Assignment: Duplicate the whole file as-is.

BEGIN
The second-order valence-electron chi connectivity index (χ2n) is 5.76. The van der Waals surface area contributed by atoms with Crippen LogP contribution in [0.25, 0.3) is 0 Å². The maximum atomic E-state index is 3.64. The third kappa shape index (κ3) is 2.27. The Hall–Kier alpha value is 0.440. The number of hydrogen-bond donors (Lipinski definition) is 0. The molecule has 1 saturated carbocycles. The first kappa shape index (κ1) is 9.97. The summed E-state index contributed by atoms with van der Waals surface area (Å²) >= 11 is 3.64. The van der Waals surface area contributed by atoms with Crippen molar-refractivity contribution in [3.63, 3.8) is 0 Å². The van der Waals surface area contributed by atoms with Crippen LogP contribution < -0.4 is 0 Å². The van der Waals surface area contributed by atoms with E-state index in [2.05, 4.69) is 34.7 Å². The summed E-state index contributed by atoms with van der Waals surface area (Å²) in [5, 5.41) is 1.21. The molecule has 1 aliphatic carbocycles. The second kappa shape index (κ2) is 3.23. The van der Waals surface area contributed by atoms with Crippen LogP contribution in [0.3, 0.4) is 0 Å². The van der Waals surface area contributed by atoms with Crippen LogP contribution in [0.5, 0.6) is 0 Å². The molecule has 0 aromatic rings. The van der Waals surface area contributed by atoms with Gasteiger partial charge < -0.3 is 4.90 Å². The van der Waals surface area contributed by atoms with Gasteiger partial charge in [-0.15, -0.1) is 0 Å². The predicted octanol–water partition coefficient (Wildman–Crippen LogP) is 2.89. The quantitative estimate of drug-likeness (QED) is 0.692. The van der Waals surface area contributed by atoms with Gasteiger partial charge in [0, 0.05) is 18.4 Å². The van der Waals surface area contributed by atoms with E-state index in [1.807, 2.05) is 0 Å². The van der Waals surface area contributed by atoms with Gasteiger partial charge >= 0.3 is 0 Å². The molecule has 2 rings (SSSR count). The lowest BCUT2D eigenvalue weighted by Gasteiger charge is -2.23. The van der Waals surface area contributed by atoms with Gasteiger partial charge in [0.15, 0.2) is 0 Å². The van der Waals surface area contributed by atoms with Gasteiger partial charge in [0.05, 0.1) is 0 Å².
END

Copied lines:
The second-order valence-electron chi connectivity index (χ2n) is 5.76. The van der Waals surface area contributed by atoms with Crippen LogP contribution in [0.25, 0.3) is 0 Å². The maximum atomic E-state index is 3.64. The third kappa shape index (κ3) is 2.27. The Hall–Kier alpha value is 0.440. The number of hydrogen-bond donors (Lipinski definition) is 0. The molecule has 1 saturated carbocycles. The first kappa shape index (κ1) is 9.97. The summed E-state index contributed by atoms with van der Waals surface area (Å²) >= 11 is 3.64. The van der Waals surface area contributed by atoms with Crippen molar-refractivity contribution in [3.63, 3.8) is 0 Å². The van der Waals surface area contributed by atoms with Crippen LogP contribution < -0.4 is 0 Å². The van der Waals surface area contributed by atoms with E-state index in [2.05, 4.69) is 34.7 Å². The summed E-state index contributed by atoms with van der Waals surface area (Å²) in [5, 5.41) is 1.21. The molecule has 1 aliphatic carbocycles. The second kappa shape index (κ2) is 3.23. The van der Waals surface area contributed by atoms with Crippen LogP contribution in [0.3, 0.4) is 0 Å². The van der Waals surface area contributed by atoms with Crippen LogP contribution in [0.5, 0.6) is 0 Å². The molecule has 0 aromatic rings. The van der Waals surface area contributed by atoms with Gasteiger partial charge < -0.3 is 4.90 Å². The van der Waals surface area contributed by atoms with Gasteiger partial charge in [-0.15, -0.1) is 0 Å². The predicted octanol–water partition coefficient (Wildman–Crippen LogP) is 2.89. The quantitative estimate of drug-likeness (QED) is 0.692. The van der Waals surface area contributed by atoms with Gasteiger partial charge in [0, 0.05) is 18.4 Å². The van der Waals surface area contributed by atoms with E-state index in [1.807, 2.05) is 0 Å². The van der Waals surface area contributed by atoms with Gasteiger partial charge >= 0.3 is 0 Å². The molecule has 2 rings (SSSR count). The lowest BCUT2D eigenvalue weighted by Gasteiger charge is -2.23. The van der Waals surface area contributed by atoms with Gasteiger partial charge in [0.15, 0.2) is 0 Å². The van der Waals surface area contributed by atoms with Gasteiger partial charge in [0.05, 0.1) is 0 Å².